Senate Dem calls for funding CDC gun research

Senate Dem calls for funding CDC gun research
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A Democratic senator is calling on appropriators to include funding in the upcoming budget bill for the Centers for Disease Control and Prevention (CDC) to study gun violence.

Sen. Ed MarkeyEdward (Ed) John MarkeyYoung activists press for change in 2020 election Hillicon Valley: House panel advances election security bill | GOP senator targets YouTube with bill on child exploitation | Hicks told Congress Trump camp felt 'relief' after release of Clinton docs | Commerce blacklists five Chinese tech groups Senate Democrats press regulators over reported tech investigations MORE (D-Mass.) said he wants to provide $10 million a year for six years to conduct or support CDC research on firearms safety and gun violence prevention.

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“We seem to have found the political will on research into gun violence prevention, so the only thing stopping it is funding,” Markey said in a statement. “For too long, our researchers, scientists, and policymakers have suffered from the lack of information about what is causing gun violence and what can be done to prevent it. No one should be afraid of science.”

Long-standing restrictions have effectively prevented the CDC from conducting any kind of gun violence protection research. The so-called Dickey amendment was inserted into a 1996 government funding bill by the late Rep. Jay Dickey (R-Ark.) and has been renewed annually.

The provision states: "None of the funds made available in this title may be used, in whole or in part, to advocate or promote gun control.”

Although the provision doesn’t explicitly ban research into gun violence, public health advocates and Democrats say there’s been a chilling effect in place for more than 20 years.

The provision has been brought to the forefront after a shooting last month at a Florida high school that left 17 dead and a number of others injured.

Democrats have frequently railed against the research restrictions, but Republicans have been able to beat back Democratic attempts to restore the flow of federal research dollars to gun violence research.

Still, recent comments by the Trump administration’s top federal health official, as well as some House Republicans, suggest that at least some Republicans could be changing their minds.

In the past weeks, Department of Health and Human Services Secretary Alex Azar voiced his support for commencing gun violence prevention research at the CDC.

House Judiciary Committee Chairman Bob GoodlatteRobert (Bob) William GoodlatteTop Republican releases full transcript of Bruce Ohr interview It’s time for Congress to pass an anti-cruelty statute DOJ opinion will help protect kids from dangers of online gambling MORE (R-Va.), and Republican Reps. Leonard LanceLeonard LancePush for ‘Medicare for all’ worries centrist Dems Incoming Dem lawmaker: Trump 'sympathizes' with leaders 'accused of moral transgressions' On The Money: Why the tax law failed to save the GOP majority | Grassley opts for Finance gavel, setting Graham up for Judiciary | Trump says China eager for trade deal | Facebook reeling after damning NYT report MORE (N.J.), Phil RoeDavid (Phil) Phillip RoeHouse conservative's procedural protest met with bipartisan gripes This Memorial Day, I challenge everyone to find a way to honor our nation's fallen Overnight Health Care — Presented by PCMA — Senators unveil sweeping bipartisan health care package | House lawmakers float Medicare pricing reforms | Dems offer bill to guarantee abortion access MORE (Tenn.) and Mark WalkerBradley (Mark) Mark WalkerEx-state senator in North Carolina enters race against Tillis Tillis dodges primary challenge in NC The Hill's Morning Report - Trump, Biden go toe-to-toe in Iowa MORE (N.C.) have also expressed support for the CDC being able to research gun violence prevention.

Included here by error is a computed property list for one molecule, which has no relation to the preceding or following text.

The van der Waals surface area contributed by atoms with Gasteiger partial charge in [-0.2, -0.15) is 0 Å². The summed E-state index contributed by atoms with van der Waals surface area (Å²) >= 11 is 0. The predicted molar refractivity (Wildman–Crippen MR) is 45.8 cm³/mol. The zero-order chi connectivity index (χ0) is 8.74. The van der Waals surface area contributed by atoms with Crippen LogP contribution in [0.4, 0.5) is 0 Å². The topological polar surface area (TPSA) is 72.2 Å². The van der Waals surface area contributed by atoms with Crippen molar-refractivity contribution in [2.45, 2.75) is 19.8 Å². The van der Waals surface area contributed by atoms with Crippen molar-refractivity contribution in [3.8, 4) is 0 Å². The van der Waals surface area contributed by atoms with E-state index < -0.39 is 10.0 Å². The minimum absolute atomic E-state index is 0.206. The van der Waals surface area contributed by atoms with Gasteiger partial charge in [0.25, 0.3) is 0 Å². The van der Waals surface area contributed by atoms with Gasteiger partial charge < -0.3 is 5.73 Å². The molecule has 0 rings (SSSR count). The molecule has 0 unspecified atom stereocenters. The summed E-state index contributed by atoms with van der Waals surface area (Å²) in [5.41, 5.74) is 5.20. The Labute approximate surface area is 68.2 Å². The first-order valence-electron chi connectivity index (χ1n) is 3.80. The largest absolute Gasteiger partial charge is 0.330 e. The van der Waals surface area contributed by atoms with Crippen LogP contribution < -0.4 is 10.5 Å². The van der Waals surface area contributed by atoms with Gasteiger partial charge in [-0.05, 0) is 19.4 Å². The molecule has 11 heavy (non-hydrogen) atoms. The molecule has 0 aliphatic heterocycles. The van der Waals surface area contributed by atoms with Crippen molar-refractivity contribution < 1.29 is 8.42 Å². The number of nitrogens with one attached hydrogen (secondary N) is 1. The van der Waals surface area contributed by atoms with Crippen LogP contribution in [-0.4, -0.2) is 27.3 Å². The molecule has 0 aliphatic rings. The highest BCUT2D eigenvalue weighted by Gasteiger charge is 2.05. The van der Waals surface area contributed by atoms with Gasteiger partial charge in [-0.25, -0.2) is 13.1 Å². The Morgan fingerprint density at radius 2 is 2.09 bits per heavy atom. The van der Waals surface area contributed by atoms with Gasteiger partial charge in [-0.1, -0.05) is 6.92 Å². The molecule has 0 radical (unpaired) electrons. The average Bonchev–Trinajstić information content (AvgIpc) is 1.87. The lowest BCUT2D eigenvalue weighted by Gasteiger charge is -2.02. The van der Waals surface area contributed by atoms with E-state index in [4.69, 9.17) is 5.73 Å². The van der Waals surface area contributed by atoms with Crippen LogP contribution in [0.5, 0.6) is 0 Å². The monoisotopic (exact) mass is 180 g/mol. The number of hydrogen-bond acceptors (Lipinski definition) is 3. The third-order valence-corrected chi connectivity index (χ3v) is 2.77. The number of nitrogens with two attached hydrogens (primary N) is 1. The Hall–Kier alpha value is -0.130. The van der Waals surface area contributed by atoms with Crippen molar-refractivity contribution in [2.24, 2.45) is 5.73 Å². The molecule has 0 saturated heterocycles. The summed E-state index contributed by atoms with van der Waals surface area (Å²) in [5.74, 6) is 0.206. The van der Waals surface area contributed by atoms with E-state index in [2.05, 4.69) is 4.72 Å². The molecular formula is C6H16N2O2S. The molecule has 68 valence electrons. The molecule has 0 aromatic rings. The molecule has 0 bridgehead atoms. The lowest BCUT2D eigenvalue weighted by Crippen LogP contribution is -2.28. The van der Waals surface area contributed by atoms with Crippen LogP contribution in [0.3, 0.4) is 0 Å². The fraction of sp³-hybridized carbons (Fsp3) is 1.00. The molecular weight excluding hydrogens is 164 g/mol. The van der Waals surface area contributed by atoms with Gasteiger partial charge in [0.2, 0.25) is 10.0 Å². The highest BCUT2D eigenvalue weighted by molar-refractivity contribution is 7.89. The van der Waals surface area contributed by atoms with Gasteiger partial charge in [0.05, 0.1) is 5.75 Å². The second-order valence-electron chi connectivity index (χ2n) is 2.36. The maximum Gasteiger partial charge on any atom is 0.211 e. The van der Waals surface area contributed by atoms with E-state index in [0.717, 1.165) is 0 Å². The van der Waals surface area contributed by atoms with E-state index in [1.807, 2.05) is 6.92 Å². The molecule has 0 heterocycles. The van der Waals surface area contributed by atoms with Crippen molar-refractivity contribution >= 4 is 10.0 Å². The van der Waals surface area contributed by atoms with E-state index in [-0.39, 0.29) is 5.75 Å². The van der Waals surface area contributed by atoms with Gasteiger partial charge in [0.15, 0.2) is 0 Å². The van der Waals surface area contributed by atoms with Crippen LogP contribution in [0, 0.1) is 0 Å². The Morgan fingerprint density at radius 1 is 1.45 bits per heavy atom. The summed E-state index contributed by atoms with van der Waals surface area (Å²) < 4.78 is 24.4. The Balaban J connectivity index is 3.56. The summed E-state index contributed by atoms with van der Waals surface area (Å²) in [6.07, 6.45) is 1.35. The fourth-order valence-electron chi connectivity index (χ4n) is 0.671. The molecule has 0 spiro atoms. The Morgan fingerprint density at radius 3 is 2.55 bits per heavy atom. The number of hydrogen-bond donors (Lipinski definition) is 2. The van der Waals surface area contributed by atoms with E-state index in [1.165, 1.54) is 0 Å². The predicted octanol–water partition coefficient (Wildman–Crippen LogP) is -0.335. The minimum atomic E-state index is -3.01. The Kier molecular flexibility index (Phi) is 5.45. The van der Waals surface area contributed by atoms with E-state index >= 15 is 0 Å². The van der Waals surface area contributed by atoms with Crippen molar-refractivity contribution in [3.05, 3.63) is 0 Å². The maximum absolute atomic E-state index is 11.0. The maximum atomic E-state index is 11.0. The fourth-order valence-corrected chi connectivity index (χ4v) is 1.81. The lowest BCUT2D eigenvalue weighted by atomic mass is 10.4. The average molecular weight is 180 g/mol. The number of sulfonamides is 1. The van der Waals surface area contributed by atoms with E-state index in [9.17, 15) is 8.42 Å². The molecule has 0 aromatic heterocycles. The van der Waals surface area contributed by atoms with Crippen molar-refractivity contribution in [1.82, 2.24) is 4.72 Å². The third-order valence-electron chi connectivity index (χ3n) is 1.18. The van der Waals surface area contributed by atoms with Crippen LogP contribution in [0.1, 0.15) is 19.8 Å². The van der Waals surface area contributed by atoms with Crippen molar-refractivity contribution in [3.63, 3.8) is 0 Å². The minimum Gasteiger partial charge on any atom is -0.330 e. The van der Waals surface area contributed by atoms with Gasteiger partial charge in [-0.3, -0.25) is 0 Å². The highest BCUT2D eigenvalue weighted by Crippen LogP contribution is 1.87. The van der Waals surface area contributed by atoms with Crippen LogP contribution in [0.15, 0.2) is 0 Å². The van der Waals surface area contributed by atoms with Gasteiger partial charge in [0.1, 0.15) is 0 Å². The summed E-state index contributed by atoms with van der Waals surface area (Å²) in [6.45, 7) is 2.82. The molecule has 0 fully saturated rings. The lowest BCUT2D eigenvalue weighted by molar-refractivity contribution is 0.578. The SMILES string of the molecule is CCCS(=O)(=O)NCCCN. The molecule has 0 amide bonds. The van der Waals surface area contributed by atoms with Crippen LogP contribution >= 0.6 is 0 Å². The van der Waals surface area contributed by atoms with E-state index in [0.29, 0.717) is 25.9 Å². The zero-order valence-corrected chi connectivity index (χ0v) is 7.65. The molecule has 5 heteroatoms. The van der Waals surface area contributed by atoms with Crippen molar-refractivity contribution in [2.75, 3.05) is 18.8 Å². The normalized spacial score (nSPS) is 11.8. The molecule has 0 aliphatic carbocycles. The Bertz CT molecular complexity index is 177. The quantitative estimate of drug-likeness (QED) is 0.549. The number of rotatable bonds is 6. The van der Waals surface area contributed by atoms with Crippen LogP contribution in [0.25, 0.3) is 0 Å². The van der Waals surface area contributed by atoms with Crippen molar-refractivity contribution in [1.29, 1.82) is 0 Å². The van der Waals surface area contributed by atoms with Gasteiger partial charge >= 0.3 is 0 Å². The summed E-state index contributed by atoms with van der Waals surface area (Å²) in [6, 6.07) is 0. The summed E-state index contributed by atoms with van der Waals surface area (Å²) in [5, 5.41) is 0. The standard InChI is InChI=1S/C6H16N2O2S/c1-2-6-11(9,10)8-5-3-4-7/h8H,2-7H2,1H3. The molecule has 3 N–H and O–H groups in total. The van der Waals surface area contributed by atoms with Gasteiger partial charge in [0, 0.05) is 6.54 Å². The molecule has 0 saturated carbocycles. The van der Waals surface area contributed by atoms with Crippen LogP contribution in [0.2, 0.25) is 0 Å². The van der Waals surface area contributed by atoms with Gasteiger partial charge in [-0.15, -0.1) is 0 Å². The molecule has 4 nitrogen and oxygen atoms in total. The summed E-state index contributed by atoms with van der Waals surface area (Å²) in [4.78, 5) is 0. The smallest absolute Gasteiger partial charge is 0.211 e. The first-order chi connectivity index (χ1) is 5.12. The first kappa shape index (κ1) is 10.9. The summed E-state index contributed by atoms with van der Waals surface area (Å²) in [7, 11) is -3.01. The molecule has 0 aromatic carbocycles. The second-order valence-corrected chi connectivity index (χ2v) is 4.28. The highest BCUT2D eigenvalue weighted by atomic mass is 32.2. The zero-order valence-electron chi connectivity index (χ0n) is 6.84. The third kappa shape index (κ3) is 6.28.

Goodlatte said last month that the research policy should be re-examined, particularly since Dickey later came to regret that his amendment was used to restrict funding for research on gun violence.

But House Appropriations Health Subcommittee Chairman Rep. Tom ColeThomas (Tom) Jeffrey ColeDemocrats wary of Trump's 'erratic' approach to Iran Ex-GOP lawmaker says Trump 'illegitimate president,' should be impeached Ex-GOP lawmaker pens op-ed calling for Trump to be impeached MORE (R-Okla.) said earlier this week he thinks it’s “unlikely” that a provision restricting research on gun violence gets removed from a spending bill.

“It's unlikely that we would remove it in this particular legislation simply because this is a $1.2 trillion bill,” Cole said Tuesday. “It shouldn't be derailed for a single thing.”